Arizona State head football coach Herm Edwards admits there may have been a sense of complacency last year on his veteran team. It had a lot of athletes who had played a lot of football, so at the end of the season there wasn’t quite the energy that comes with having unproven players just yearning for a chance. .
He preached competition but the starters were the starters.
He feels a different energy, now entering his fifth season at the helm. The Sun Devils opened spring football training at the Kajikawa training grounds on Tuesday with 26 new faces, the majority of those coming through the transfer gate, changing the landscape of college athletics. A team doesn’t have to rely on high school prospects who can take a few years to prepare for a starting spot.
Now a team can reload quickly. And that will be key for ASU, which lost 15 quality starters and reserves from a team that went 8-5 and settled for a second-place finish in the Pac-12 South behind Utah.
“For the first day the new players were training, trying to figure out which way to go, especially in attack, it was quite competitive,” Edwards said. “They had a lot of energy, which was good. It’s pretty fun to watch all the new guys.”
Tuesday was the first official day of spring training, but the players have been working out in the weight room under strength and conditioning coach Joe Connolly for the past two months.
But Edwards said it was not unusual for him to look out his office window on a Saturday morning to see a large group of players performing their own loosely organized drills without any supervision from position coaches or support staff. .
He thinks it’s a good sign.
“I see these guys training on Saturdays, there wasn’t a Saturday where the guys weren’t training alone on the grass,” he said. “It’s interesting. No coach there, they’ve been doing it for the last month and a half. A bunch of guys get together and they do drills and I just watch. No coach tells them to do it, they’ I do it alone, it’s good for them.”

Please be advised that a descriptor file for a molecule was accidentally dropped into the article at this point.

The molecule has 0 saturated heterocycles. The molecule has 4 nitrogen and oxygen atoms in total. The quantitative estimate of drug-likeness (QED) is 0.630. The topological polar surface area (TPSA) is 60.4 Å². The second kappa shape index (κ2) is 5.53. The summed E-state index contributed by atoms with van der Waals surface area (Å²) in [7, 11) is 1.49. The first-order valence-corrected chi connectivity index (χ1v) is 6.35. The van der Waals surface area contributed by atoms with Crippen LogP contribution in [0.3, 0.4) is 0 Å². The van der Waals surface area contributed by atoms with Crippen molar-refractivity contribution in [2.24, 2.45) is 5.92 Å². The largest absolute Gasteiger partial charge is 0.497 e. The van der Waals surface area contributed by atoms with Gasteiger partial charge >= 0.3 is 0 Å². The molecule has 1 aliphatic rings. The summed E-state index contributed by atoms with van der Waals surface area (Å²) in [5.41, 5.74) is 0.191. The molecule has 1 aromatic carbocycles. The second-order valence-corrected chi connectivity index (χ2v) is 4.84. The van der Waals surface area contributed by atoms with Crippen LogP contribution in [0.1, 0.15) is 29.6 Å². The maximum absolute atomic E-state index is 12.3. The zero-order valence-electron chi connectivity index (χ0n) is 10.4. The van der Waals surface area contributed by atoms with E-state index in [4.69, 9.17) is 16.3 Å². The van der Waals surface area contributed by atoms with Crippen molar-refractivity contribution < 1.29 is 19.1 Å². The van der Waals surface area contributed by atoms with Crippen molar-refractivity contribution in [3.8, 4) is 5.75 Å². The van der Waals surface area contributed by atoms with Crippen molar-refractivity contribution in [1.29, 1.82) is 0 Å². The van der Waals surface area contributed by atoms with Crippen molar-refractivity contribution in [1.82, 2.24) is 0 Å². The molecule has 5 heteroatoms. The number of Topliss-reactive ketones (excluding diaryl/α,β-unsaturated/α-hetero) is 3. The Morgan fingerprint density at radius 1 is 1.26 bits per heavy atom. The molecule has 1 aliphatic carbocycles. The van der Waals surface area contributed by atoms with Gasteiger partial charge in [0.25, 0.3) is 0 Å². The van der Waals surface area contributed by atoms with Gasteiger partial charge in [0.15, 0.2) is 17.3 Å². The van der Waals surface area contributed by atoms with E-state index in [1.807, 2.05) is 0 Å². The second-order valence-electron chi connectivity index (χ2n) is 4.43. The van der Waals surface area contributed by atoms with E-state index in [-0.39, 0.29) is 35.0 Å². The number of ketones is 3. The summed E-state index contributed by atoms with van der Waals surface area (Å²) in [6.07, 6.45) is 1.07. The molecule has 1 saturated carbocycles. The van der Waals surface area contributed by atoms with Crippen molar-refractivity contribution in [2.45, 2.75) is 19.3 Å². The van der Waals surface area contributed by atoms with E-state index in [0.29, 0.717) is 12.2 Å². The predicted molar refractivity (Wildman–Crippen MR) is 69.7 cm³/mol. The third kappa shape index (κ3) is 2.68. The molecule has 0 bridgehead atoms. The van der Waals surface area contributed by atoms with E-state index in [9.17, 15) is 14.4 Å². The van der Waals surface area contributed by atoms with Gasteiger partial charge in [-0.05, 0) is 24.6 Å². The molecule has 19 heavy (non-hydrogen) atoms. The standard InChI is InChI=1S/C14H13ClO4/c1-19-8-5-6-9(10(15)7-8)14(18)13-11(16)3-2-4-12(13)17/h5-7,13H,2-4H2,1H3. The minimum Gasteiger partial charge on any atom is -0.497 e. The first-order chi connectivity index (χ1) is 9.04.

Edwards said having so many veterans last season may have backfired, not blaming anyone in particular, but saying the mindset was a little different.
“The COVID year was interesting. It brought a lot of players back. It’s a bit of football for a college player and you just got this seasoned veteran. And everything he did when he was in second or first year, he does it like a fifth or sixth year senior, and he’s, ‘Why are we doing this?’ You’re like, ‘We’ve always done this,'” Edwards said.
“So it’s a juggling act that you have to deal with. It’s like an NFL veteran that you know has a year left. It’s like OK, you treat them all fairly, you can’t treat them all the same. That’s life. We’ve had a lot of guys come back and play a lot of college football.”
Now he has a mix of athletes looking to earn some serious playing time, many of them for the first time at the college level.
“The transfer guys were somewhere else, come here, they’re excited about this opportunity,” Edwards said. “Then you have younger guys who were sitting behind the older guys, they should have played but those guys came back, so now they have an opportunity. So that’s where the excitement is.”